Protecting children from child labour
Like this week’s Farmer story from DRC, our Script of the Week focuses on children.
It is estimated that more than one million children are forced into exploitative child labour each year. The International Labour Organization (ILO) estimates that 246 million children are engaged in child labour worldwide; 186 million of these are under the age of 15.
Some forms of work are perfectly acceptable, and can be a positive experience for children. Child labour, on the other hand, is exploitative, physically or psychologically harmful or abusive, and unfair. It robs children of their youth and their education. While some adults exploit children intentionally, others do so because they are unaware that they are risking children’s physical or mental health.
Our Script of the Week aims to raise awareness among adult listeners of child labour issues, by telling the stories of several children who have been exploited. Perhaps you can discover other stories of children in your area to add to these.
The stories of the children in this script should be read on-air by children. Work with young actors in your community who can read the scripts with expression. Have them practice the script in advance, and give them time to get used to a microphone. If possible, tape the script in advance so that you can edit out any mistakes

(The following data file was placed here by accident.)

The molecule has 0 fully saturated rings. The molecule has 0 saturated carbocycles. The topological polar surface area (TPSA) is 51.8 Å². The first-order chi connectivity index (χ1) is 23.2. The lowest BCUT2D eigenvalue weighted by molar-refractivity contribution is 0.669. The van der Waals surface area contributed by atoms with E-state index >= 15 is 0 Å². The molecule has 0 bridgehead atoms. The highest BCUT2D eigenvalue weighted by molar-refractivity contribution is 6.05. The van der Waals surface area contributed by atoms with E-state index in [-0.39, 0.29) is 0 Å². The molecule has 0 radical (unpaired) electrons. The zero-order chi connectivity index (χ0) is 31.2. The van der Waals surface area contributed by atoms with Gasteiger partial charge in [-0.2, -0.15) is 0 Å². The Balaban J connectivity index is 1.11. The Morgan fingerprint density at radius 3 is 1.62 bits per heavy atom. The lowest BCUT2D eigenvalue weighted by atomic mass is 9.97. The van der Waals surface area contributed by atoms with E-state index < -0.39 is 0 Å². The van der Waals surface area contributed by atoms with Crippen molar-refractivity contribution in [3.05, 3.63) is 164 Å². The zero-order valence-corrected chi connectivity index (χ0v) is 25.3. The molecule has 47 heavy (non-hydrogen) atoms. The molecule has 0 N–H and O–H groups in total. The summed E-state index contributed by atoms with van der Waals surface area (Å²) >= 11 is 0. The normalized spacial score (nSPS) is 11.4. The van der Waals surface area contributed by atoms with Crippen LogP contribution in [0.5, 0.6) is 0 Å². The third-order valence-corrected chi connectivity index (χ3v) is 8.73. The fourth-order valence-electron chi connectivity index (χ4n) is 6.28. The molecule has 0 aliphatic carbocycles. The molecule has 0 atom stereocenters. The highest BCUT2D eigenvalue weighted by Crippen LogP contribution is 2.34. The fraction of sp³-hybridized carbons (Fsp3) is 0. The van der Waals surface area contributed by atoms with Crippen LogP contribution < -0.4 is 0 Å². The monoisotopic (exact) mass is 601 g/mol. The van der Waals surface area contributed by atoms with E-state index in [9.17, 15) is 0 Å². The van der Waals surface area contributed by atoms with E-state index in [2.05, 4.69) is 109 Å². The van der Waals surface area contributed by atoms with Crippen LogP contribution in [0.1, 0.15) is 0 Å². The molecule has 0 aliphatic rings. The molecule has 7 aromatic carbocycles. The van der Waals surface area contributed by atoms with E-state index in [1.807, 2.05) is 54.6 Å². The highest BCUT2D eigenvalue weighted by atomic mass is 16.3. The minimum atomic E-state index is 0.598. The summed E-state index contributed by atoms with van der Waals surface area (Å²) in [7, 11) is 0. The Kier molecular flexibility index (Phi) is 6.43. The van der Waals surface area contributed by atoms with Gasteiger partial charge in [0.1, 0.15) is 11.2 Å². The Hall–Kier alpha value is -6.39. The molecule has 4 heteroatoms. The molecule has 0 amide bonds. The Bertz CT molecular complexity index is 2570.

If you wish to develop more programs about this issue, consider a program about children’s human rights. The Convention on the Rights of the Child is an international agreement that lists the rights of children everywhere. It has been ratified by 192 countries around the world. Likewise, child labour is addressed by two ILO Conventions: the Minimum Age Convention No. 138 and the Worst Forms of Child Labour Convention No. 182. These Conventions have been widely ratified. If your country has ratified one or more of them, it can be held accountable; if it has not, your programs might encourage your government to take that step.